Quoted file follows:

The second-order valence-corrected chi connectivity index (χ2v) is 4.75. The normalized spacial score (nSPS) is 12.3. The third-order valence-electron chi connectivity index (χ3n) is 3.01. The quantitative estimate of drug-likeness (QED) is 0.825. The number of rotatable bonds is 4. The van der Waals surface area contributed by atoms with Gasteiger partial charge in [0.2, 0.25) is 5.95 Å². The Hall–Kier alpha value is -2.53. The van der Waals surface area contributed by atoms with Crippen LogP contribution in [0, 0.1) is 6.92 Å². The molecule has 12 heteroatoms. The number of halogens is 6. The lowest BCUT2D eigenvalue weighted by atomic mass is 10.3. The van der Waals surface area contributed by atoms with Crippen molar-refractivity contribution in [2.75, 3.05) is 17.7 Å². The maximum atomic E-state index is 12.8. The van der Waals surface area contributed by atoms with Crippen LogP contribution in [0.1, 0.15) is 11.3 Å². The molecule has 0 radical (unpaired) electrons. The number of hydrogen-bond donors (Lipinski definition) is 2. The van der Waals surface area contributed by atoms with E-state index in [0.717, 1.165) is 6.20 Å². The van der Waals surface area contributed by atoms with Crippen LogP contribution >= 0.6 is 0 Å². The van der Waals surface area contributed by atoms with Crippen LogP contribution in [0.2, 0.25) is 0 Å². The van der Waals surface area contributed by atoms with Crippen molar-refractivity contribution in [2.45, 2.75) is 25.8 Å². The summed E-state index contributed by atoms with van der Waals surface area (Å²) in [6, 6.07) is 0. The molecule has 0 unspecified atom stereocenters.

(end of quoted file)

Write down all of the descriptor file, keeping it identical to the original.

The second-order valence-corrected chi connectivity index (χ2v) is 4.75. The normalized spacial score (nSPS) is 12.3. The third-order valence-electron chi connectivity index (χ3n) is 3.01. The quantitative estimate of drug-likeness (QED) is 0.825. The number of rotatable bonds is 4. The van der Waals surface area contributed by atoms with Gasteiger partial charge in [0.2, 0.25) is 5.95 Å². The Hall–Kier alpha value is -2.53. The van der Waals surface area contributed by atoms with Crippen LogP contribution in [0, 0.1) is 6.92 Å². The molecule has 12 heteroatoms. The number of halogens is 6. The lowest BCUT2D eigenvalue weighted by atomic mass is 10.3. The van der Waals surface area contributed by atoms with Crippen molar-refractivity contribution in [2.75, 3.05) is 17.7 Å². The maximum atomic E-state index is 12.8. The van der Waals surface area contributed by atoms with Crippen LogP contribution in [0.1, 0.15) is 11.3 Å². The molecule has 0 radical (unpaired) electrons. The number of hydrogen-bond donors (Lipinski definition) is 2. The van der Waals surface area contributed by atoms with E-state index in [0.717, 1.165) is 6.20 Å². The van der Waals surface area contributed by atoms with Crippen LogP contribution >= 0.6 is 0 Å². The van der Waals surface area contributed by atoms with Crippen LogP contribution in [0.2, 0.25) is 0 Å². The van der Waals surface area contributed by atoms with Crippen molar-refractivity contribution in [2.45, 2.75) is 25.8 Å². The summed E-state index contributed by atoms with van der Waals surface area (Å²) in [6, 6.07) is 0. The molecule has 0 unspecified atom stereocenters.